Harvard Health Letter

By the way, doctor: Could postherpetic neuralgia affect my face if I didn't have a rash there?

Q. I'm having pains on the side of my face, and my doctor says that it's postherpetic neuralgia. But I am puzzled because I had a rash on the inside of my arm, but not on my face. Should I be?

A. Postherpetic neuralgia is a painful condition that follows an outbreak of shingles. The medical term for shingles is herpes zoster because the condition is usually caused by a herpes virus. Postherpetic refers to "after herpes," and neuralgia is pain that extends along the course of a nerve.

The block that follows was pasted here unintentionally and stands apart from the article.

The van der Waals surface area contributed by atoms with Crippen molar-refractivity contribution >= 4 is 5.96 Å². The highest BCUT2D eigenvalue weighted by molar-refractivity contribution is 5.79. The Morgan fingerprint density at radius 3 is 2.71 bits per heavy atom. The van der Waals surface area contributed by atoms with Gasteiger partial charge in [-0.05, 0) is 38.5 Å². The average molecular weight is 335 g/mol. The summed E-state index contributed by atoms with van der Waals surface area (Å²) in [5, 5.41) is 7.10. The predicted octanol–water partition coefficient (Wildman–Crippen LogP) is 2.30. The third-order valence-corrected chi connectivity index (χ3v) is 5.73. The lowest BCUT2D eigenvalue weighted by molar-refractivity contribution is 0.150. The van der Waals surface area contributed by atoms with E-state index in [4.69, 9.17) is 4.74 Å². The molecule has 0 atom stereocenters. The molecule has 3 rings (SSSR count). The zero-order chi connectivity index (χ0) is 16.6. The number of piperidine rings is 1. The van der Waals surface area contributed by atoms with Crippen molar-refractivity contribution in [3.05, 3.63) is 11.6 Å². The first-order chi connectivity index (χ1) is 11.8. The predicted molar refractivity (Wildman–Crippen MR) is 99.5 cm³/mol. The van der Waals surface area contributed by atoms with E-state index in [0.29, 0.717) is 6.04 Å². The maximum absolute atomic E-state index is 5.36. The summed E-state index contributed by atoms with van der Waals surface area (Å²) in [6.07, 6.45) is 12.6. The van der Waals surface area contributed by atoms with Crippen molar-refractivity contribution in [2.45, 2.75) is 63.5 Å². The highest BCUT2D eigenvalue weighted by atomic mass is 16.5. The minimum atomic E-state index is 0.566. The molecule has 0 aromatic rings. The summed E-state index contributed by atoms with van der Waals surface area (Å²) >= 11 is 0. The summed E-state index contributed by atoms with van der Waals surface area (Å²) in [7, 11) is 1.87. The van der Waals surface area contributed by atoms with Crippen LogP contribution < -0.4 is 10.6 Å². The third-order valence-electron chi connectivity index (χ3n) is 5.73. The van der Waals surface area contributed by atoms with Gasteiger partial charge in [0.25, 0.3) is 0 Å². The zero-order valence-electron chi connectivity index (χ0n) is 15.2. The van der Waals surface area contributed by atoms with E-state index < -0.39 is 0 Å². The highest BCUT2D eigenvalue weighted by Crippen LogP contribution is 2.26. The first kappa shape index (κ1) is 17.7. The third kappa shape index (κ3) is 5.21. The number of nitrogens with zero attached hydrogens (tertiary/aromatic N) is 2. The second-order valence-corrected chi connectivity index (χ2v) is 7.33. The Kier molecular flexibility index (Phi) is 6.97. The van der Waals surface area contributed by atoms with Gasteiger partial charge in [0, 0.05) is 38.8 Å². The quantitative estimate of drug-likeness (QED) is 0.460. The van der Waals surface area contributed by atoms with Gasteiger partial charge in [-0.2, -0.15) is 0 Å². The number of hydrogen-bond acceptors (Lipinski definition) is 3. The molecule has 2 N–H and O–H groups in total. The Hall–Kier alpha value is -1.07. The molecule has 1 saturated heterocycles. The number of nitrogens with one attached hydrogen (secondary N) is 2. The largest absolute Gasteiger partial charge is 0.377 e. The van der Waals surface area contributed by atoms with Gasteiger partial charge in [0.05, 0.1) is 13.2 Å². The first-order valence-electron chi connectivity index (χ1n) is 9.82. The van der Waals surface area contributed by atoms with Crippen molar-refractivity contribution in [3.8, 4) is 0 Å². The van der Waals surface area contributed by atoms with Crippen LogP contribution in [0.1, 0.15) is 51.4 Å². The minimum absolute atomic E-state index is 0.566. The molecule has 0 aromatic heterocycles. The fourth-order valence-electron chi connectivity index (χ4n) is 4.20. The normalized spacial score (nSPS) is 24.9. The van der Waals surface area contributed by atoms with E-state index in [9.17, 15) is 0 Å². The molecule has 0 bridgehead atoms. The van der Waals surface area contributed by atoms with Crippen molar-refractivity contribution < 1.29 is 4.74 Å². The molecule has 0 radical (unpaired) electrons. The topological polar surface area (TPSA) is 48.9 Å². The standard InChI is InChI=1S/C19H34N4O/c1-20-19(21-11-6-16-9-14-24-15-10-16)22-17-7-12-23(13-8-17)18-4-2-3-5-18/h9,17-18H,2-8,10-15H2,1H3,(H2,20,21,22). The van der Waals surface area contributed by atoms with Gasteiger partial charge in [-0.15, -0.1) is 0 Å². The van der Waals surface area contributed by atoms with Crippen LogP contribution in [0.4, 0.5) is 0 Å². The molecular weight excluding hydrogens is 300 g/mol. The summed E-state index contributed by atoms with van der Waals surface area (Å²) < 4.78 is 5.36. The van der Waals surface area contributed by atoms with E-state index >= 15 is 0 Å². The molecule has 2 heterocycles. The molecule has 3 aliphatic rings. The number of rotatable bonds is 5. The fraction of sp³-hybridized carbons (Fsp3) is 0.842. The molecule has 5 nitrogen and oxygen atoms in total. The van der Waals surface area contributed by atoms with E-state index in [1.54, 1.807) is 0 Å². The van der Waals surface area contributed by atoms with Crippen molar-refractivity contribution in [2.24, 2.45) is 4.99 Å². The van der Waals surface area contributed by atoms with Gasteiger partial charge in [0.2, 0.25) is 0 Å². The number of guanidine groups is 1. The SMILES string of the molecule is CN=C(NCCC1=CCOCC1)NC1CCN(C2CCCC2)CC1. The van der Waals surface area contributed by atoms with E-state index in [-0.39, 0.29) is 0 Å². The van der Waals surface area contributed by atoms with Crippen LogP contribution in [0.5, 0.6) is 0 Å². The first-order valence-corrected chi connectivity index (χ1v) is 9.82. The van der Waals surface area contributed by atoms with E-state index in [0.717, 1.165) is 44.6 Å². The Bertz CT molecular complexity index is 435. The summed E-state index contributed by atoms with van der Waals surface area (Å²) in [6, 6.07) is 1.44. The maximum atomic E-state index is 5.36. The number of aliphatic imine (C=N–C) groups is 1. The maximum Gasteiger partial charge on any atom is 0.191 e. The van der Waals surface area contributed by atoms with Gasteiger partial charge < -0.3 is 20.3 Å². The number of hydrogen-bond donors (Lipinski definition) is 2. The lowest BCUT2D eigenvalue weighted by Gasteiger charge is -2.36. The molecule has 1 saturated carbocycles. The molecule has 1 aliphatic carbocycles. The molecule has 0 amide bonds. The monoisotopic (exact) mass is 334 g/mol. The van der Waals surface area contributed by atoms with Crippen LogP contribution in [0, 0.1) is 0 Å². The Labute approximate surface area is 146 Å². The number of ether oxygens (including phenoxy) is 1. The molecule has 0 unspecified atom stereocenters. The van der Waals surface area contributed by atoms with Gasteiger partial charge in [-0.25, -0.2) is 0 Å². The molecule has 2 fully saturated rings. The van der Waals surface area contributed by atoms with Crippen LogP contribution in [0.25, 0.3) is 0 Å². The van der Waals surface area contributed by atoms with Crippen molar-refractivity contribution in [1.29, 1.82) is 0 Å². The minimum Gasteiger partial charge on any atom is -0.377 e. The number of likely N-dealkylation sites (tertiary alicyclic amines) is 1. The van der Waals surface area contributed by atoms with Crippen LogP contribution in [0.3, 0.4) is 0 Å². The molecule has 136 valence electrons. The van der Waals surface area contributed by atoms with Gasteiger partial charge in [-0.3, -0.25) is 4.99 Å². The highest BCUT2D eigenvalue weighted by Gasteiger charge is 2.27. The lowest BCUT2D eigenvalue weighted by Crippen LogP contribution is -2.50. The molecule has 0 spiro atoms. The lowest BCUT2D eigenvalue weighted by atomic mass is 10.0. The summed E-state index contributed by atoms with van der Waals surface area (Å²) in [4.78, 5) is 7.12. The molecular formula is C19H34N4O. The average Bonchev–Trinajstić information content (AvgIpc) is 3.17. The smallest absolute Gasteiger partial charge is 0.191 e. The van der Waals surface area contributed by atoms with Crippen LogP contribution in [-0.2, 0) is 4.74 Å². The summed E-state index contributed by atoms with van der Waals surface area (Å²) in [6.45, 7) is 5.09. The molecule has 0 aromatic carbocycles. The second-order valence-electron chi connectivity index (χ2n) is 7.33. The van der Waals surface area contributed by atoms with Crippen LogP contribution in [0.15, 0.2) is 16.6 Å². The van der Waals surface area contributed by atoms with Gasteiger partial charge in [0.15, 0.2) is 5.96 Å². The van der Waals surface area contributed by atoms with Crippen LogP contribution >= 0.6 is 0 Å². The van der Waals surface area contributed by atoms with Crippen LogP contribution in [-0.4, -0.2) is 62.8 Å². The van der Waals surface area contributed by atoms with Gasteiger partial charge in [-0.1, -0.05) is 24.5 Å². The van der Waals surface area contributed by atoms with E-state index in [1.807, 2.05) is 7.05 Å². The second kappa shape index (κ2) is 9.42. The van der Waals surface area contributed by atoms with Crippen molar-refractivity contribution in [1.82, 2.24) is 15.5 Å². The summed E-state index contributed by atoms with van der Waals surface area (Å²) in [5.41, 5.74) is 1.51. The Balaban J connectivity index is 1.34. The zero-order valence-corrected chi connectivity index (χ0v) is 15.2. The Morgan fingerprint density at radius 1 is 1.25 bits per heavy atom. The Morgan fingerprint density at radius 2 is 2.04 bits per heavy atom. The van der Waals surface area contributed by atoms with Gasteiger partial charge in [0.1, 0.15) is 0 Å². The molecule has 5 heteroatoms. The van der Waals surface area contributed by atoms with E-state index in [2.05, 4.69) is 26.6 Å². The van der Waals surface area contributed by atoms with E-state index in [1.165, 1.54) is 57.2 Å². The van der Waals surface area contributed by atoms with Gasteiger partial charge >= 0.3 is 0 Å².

The particular virus that causes shingles is the varicella-zoster virus, which also causes chicken pox. Varicella-zoster infects nerves, including the nerve endings in the skin. After hiding out quietly for many years, it can "reawaken" and cause shingles. The revived infection causes inflammation, which results in pain and a rash that usually looks like multiple small blisters surrounded by redness.

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